Dennis Rehberg: Master of the Oblivious

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Bob already mentioned Dennis Rehberg’s interesting position on free trade with Canada from an interview with the Flathead Beacon, but I found this claim to be interesting, as well. Your Representative is exuberant about the level of health care in the United States:

He went on to describe the U.S. health care system as “the best in the world,” noting the advances made in the areas of research and technology, as well as patients’ ability to choose their medical provider. The problem, Rehberg acknowledged, is “it’s getting harder and harder for people to afford.”

A little known fact is that the precise reason why America’s health care is not the best in the world is because so many people can’t afford it. If every American had access to Representative Rehberg’s level of free, government-provided health care his claim might be true, but when 45-50 million Americans lack health insurance, it seems unlikely that our system is the best in the world. In fact, we’re 37th in the world. according to the WHO.

The New York Times explains it best:

Many Americans are under the delusion that we have “the best health care system in the world,” as President Bush sees it, or provide the “best medical care in the world,” as Rudolph Giuliani declared last week. That may be true at many top medical centers. But the disturbing truth is that this country lags well behind other advanced nations in delivering timely and effective care.

So, do we dismiss this as another harmless rhetorical excess by a politician? No, that would be too easy. It matters when Representative Rehberg believes, or pretends to, that all Americans have access to the excellent care he receives. It leads him to claim that reducing “onerous, duplicative paperwork” is one of the most important health care issues facing the nation, rather the the staggering number of Americans who lack access to reasonably priced medical care.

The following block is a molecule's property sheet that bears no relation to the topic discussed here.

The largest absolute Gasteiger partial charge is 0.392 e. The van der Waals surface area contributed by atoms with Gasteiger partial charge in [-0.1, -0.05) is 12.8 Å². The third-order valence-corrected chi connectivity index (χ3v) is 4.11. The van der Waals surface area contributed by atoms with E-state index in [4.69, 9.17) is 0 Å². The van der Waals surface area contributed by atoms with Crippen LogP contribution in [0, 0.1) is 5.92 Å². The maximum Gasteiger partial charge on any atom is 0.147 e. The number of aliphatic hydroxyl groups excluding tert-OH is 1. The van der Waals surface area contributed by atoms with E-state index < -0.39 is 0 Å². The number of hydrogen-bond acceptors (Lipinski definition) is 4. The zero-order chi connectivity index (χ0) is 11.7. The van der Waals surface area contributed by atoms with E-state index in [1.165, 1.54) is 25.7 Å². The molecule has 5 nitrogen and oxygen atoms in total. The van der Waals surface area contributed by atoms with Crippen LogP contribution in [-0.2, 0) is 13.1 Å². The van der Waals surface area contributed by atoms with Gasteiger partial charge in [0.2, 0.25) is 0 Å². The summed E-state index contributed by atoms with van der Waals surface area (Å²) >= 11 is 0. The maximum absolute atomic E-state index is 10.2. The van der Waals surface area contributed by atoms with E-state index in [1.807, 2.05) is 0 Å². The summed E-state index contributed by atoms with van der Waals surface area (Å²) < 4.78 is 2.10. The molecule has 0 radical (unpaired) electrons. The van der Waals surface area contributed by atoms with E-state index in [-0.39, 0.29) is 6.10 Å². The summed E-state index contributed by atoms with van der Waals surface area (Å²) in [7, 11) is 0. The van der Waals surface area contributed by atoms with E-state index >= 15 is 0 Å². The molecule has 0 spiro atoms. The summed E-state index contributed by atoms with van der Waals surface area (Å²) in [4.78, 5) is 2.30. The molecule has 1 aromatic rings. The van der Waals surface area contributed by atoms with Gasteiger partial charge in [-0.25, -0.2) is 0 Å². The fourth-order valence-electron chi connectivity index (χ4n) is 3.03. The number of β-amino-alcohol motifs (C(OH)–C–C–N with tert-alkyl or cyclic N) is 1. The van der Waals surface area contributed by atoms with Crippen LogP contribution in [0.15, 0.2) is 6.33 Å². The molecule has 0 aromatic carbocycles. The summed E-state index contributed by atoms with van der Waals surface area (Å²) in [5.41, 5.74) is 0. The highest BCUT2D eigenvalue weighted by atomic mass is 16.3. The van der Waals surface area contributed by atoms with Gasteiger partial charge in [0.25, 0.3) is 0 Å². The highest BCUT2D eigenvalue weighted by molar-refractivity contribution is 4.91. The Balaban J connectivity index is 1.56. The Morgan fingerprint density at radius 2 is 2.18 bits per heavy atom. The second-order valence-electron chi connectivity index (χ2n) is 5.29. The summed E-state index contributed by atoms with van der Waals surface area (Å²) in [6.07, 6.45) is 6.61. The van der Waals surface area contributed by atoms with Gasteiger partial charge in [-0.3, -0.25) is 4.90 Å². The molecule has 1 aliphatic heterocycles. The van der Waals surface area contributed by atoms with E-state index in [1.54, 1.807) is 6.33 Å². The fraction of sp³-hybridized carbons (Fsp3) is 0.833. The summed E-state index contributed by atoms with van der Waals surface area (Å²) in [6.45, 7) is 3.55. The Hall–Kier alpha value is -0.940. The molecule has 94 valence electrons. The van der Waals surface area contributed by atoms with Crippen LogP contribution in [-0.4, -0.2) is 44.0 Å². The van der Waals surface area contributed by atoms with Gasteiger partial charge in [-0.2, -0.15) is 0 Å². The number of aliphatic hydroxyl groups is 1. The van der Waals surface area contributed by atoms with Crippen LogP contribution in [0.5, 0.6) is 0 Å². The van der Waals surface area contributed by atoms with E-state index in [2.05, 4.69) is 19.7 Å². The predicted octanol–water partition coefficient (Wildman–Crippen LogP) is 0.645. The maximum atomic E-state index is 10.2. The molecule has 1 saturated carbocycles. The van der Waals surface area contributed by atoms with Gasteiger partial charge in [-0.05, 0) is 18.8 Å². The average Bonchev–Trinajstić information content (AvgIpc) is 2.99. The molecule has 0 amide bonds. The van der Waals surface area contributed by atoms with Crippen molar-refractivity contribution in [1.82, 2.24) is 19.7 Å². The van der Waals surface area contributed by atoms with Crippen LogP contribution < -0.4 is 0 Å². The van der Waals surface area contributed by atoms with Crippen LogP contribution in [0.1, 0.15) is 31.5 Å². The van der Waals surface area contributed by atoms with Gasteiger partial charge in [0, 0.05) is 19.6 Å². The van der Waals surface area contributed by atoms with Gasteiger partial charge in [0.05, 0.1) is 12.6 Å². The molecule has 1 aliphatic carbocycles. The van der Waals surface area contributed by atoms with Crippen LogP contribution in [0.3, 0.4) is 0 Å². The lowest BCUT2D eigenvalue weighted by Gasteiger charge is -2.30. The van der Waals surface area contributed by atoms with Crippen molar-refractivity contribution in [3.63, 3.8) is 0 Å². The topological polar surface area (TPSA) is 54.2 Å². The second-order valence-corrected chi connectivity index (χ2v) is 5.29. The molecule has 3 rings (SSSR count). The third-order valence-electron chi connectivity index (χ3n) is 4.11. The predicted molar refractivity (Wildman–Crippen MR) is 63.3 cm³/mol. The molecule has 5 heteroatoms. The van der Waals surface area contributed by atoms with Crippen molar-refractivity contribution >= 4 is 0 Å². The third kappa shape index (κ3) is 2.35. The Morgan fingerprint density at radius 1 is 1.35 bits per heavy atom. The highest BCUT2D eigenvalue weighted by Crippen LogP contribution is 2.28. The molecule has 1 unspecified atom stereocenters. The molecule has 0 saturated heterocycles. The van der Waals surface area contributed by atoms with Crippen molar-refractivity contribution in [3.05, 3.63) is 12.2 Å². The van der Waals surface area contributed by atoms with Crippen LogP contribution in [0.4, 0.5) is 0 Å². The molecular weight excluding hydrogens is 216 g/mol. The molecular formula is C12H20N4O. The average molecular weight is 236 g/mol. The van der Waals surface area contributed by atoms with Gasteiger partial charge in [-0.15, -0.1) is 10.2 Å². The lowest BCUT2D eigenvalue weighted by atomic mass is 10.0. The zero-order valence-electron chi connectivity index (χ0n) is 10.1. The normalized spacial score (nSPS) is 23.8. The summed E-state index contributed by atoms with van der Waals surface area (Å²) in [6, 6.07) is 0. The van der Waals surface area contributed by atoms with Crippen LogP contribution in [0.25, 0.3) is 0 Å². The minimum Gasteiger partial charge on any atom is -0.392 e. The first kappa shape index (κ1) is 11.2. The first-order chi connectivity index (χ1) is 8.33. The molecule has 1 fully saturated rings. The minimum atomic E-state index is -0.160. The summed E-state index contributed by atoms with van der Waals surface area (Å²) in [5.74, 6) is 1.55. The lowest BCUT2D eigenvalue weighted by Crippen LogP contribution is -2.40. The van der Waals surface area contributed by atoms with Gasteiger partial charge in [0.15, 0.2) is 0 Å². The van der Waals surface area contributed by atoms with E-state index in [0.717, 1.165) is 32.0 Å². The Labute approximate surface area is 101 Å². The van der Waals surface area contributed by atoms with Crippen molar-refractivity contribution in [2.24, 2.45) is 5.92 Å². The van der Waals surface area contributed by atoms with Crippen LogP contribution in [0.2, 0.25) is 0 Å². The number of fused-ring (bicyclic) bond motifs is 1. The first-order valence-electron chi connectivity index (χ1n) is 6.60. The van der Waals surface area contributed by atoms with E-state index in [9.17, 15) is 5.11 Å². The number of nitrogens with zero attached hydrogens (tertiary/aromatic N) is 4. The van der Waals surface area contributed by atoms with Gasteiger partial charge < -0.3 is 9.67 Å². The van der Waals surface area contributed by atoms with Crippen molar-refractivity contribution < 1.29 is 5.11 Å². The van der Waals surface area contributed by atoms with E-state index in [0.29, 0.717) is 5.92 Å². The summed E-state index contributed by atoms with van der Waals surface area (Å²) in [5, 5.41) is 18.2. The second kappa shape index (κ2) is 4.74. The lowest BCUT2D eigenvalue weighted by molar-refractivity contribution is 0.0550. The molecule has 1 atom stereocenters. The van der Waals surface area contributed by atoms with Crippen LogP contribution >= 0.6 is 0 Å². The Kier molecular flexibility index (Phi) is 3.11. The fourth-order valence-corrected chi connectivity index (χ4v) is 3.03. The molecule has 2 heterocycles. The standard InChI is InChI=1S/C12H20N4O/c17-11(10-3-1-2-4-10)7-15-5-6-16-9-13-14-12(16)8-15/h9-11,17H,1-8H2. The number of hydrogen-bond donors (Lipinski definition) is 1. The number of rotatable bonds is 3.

About the author

Don Pogreba

Don Pogreba is a seventeen-year teacher of English, former debate coach, and loyal, if often sad, fan of the San Diego Padres and Portland Timbers. He spends far too many hours of his life working at school and on his small business, Big Sky Debate.

His work has appeared in Politico and Rewire.

In the past few years, travel has become a priority, whether it's a road trip to some little town in Montana or a museum of culture in Ísafjörður, Iceland.

5 Comments

  • The American system has its merits though and the debate about healthcare is fundamentally a question of public vs. private.

    It should be fair to note that many Democrats also go around touting the strength of the American system and suggest that we only need to tweak the system to make it more accessible. As the self-anointed advocates for change, I think their rhetoric is also dangerous to the success of meaningful reform.

    Still doesn’t excuse Rehberg though 🙂

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